The health of the Sunshine Coast’s beaches, headlands, lower estuaries and coastal lagoons are in the spotlight after a novel investigation that will help shape the future of the Biosphere’s coastline.
The inaugural Coastal Health Report brings together years of monitoring and analysis in a joint project involving the University of the Sunshine Coast and Sunshine Coast Council, with input from Healthy Land and Water.
Lead researcher, UniSC Senior Lecturer in Animal Ecology Dr Ben Gilby, said the program was the first of its kind in Australia and set the Sunshine Coast as a leader in monitoring and communicating scientific results for coastal aquatic ecosystems.
Our beaches and waterways are the jewels in the Sunshine Coast's crown,” Dr Gilby said. “The strength of this program is its wide scope across all our coastal ecosystems; its focus on everything from the fish in the sea to the birds of the sky, and the physical processes that link them."
Dr Gilby said the information was invaluable not only for coastal managers of the region, but also for residents and visitors interested in understanding more about their local environment. He also stressed the importance of the program for students at UniSC.
“It not only provides crucial information about the condition of our coastal ecosystems, but also supports significant opportunities for students, from undergraduate to PhD, to learn the skills they need for a successful career in environmental management.”
A 'starting line' to improve coastal health
The report will provide a baseline for the long-term monitoring of the coast as part of Council’s Environment and Liveability Strategy target to maintain and improve the health of our coast to good or excellent grade by 2041.
Lower estuaries including Maroochy River and Mooloolah River were the healthiest type of coastal ecosystem overall, with excellent grades for water quality and public benefits and a fair grade for biodiversity.
Meanwhile, region’s headlands such as Caloundra Headland and Moffat Headland scored highest for biodiversity as havens for an array of plants and wildlife.
Sunshine Coast Council Environment Portfolio Councillor Maria Suarez described the monitoring program and report as a “starting line” toward improving the health of our coastal aquatic ecosystems and their benefits to the community.
“Our coastal areas are central to our region’s character, community and economy, as well as the survival of many endangered and vulnerable species that call them home,” Cr Suarez said.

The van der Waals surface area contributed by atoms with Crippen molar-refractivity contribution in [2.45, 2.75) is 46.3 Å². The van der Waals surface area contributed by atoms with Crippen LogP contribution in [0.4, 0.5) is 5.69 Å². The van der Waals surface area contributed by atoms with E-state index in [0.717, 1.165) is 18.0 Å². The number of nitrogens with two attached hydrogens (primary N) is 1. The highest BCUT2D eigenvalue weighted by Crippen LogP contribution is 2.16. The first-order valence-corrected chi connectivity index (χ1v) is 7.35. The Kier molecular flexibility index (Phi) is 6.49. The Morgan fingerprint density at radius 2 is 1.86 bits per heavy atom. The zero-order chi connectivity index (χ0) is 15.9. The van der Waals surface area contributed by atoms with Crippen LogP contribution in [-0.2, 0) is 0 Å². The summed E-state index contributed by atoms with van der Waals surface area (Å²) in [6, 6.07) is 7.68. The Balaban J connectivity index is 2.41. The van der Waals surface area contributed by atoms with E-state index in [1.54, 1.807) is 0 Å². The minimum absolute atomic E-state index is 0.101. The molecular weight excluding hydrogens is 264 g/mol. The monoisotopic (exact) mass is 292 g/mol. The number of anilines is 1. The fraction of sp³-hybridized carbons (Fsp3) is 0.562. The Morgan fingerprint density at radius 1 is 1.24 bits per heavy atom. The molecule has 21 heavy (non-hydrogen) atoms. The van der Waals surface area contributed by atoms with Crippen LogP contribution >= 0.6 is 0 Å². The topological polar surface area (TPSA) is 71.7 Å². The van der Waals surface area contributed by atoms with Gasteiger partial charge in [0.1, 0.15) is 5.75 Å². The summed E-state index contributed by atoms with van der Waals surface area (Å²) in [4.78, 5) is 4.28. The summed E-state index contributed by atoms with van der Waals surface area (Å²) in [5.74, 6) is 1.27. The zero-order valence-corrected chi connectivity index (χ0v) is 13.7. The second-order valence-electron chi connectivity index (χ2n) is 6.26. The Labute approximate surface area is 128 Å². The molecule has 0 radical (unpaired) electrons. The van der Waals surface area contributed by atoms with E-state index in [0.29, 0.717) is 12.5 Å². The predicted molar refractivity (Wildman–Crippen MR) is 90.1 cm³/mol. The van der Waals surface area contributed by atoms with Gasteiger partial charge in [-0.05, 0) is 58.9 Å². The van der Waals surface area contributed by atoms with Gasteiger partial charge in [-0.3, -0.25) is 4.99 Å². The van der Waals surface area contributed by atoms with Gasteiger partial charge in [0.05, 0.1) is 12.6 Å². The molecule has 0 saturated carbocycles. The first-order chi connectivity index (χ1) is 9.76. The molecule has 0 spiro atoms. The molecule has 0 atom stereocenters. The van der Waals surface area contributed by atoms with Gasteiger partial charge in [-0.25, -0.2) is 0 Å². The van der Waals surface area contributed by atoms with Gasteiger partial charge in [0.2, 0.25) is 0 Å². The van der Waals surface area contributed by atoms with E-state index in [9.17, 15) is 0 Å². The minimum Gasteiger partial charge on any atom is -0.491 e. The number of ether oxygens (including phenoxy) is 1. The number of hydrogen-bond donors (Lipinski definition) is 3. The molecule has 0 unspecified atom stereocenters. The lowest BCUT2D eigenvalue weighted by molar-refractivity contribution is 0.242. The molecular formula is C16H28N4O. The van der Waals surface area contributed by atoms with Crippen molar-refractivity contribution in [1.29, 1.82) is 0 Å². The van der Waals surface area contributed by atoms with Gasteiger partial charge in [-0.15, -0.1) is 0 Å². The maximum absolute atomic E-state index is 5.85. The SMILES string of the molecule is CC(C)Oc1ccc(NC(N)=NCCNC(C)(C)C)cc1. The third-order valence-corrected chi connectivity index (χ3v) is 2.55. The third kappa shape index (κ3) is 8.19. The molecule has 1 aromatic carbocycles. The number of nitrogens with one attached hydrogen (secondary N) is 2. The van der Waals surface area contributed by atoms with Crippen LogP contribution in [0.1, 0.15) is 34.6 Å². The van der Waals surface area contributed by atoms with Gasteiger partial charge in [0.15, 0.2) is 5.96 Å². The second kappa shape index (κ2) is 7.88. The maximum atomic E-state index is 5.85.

“This research and monitoring will help guide our decisions and highlight the areas where we can take steps to improve the health of our coastline and helps keep our community informed on the state of their local areas.”
The balancing act between people and nature
Cr Suarez said some beaches, including Mooloolaba and Maroochydore, were hotspots for community and visitor use and had been managed to meet those needs.
“By ensuring these areas of significant use continue to provide great public benefit, we position these as community and tourist hubs.
“Meanwhile, at our ecologically focused beaches where we have positive dune buffer results like Coolum Beach and biodiversity results like Bokarina Beach, we want to maintain or enhance those to ensure a healthy environment and a haven for wildlife.
“This is just one of the strategies we use to balance the needs of people and nature as we continue to manage growth in our region while caring for our environment.”
So how did each beach fare?
Individual report cards for every beach, headland, lower estuary and coastal lagoon in the study area are available through an easy-to-use mapping tool on Council’s Environment and Liveability Strategy website, along with the full report.
Environment Portfolio Councillor Peter Cox said the report card format ensured the whole community could easily access, understand and share the findings.
“I encourage everyone to explore Council’s interactive map to see their local report card,” Cr Cox said.
“In our Sunshine Coast Biosphere, we all enjoy these beautiful places and have a role in keeping them healthy; this starts with everyone understanding their current state. As a community we can celebrate our precious coastal areas and improve upon these benchmarks.”
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